To gain support for the grand bargain, we must not frame it as either a victory or a defeat for liberty or equality. To move beyond libertarian and egalitarian ideologies, we need a dignitarian synthesis that incorporates the partial truths the Right and Left have long championed. . . .
I foresee a two-stage process. The first is to communicate the dignitarian idea in every language, culture, and society. Then, when a broad social consensus is in place, a worldwide institutional base will have to be built to secure dignity at all levels of human interaction. Your life has equipped you for the first of these tasks. It’s apt to fall to future generations to institutionalize the politics of dignity.
In his 2025 address, President Blue outlines his “plans for a domestic Dignity Deal,” and concluded with his “reasons for believing that securing global peace and prosperity depended on replacing the UN Security Council with a new institution . . . called the Dignity Council.
Just a few more words about rankism and the somebody/nobody nexus are needed. In his Belonging: A Memoir Fuller defines rankism as “the phenomenon of putting and keeping others down.” It is not opposed to ranks but to “all forms of degrading assertions of rank (bullying, harassment, self-aggrandizement, favoritism, racism, sexism, ageism, homophobia, etc.). The identification and naming of rankism moves the fight for dignity beyond the limited agendas of identity politics— which seek equity and justice for members of groups defined by a common trait— to the wider struggle for dignity and justice for everyone.”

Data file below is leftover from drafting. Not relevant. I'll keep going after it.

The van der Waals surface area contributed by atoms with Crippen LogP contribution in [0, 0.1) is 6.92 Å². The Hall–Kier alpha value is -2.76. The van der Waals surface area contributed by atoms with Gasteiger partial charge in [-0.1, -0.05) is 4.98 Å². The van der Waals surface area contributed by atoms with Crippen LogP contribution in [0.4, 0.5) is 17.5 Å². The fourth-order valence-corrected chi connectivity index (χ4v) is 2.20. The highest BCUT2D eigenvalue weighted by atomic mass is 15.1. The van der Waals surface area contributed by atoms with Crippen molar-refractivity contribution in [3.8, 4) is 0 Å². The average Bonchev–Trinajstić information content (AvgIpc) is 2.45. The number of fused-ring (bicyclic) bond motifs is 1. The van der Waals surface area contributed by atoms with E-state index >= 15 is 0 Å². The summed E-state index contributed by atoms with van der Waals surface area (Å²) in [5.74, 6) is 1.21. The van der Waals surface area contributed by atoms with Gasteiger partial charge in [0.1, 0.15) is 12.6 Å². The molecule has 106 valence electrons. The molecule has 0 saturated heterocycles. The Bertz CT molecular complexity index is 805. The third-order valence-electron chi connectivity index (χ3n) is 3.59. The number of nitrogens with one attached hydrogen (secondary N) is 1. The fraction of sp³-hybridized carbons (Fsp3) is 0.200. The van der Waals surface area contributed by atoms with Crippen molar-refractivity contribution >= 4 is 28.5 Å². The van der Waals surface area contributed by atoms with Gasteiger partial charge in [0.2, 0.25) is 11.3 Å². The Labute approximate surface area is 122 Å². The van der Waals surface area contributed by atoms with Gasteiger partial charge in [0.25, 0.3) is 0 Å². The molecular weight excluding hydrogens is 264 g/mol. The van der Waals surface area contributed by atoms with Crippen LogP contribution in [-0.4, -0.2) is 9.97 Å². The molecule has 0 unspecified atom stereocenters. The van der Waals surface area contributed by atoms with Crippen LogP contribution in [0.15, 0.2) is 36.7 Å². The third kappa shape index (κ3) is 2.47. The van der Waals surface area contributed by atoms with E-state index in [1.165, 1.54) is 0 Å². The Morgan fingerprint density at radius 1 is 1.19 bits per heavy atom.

A few times in The Rowan Tree, Fuller refers to an Emily Dickenson poem about being a nobody and a somebody. Also, long after he has ceased to be president of Jefferson College, Rowan tells Adam that “denying that their interests have changed is why so many academics lose their spark. You have to choose between being a real nobody or a fake somebody. Actually, I’m a nobody, and I like it that way, so long as I’m still trying to work things out. But in disarmament circles [he is later referred to “one of the architects of nuclear disarmament”] I suppose people still see me as a somebody.” However, in his memoir and in a whole 200-plus page book, Somebodies and Nobodies: Overcoming the Abuse of Rank (2004), Fuller has much more to say on the subject. In the Rowan Tree he is more concerned with just speaking in behalf of treating everyone, whether they be considered a somebody or nobody, with dignity.
The importance and acceptance of diversity and tolerance, both on the national and international levels, is another idea that weaves its way throughout The Rowan Tree.